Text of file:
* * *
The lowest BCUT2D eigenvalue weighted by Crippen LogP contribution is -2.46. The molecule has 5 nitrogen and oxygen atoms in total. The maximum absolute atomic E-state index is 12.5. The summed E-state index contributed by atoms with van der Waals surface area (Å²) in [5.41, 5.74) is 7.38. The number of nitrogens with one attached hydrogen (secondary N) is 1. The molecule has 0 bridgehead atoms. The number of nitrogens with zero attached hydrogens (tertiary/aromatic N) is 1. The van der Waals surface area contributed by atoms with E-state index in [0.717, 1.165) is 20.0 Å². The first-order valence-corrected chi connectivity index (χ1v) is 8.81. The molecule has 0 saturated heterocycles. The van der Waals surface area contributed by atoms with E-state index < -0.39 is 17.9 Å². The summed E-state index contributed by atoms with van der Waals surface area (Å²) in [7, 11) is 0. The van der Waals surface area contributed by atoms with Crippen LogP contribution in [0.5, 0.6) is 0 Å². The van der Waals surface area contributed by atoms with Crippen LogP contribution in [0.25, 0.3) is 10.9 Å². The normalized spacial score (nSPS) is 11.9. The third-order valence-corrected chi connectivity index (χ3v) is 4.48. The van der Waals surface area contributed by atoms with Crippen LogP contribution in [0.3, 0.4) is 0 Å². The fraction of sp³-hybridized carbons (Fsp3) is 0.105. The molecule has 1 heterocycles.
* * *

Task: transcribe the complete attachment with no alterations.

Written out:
The lowest BCUT2D eigenvalue weighted by Crippen LogP contribution is -2.46. The molecule has 5 nitrogen and oxygen atoms in total. The maximum absolute atomic E-state index is 12.5. The summed E-state index contributed by atoms with van der Waals surface area (Å²) in [5.41, 5.74) is 7.38. The number of nitrogens with one attached hydrogen (secondary N) is 1. The molecule has 0 bridgehead atoms. The number of nitrogens with zero attached hydrogens (tertiary/aromatic N) is 1. The van der Waals surface area contributed by atoms with E-state index in [0.717, 1.165) is 20.0 Å². The first-order valence-corrected chi connectivity index (χ1v) is 8.81. The molecule has 0 saturated heterocycles. The van der Waals surface area contributed by atoms with E-state index < -0.39 is 17.9 Å². The summed E-state index contributed by atoms with van der Waals surface area (Å²) in [7, 11) is 0. The van der Waals surface area contributed by atoms with Crippen LogP contribution in [0.5, 0.6) is 0 Å². The van der Waals surface area contributed by atoms with Crippen LogP contribution in [0.25, 0.3) is 10.9 Å². The normalized spacial score (nSPS) is 11.9. The third-order valence-corrected chi connectivity index (χ3v) is 4.48. The van der Waals surface area contributed by atoms with Crippen LogP contribution in [0.3, 0.4) is 0 Å². The fraction of sp³-hybridized carbons (Fsp3) is 0.105. The molecule has 1 heterocycles.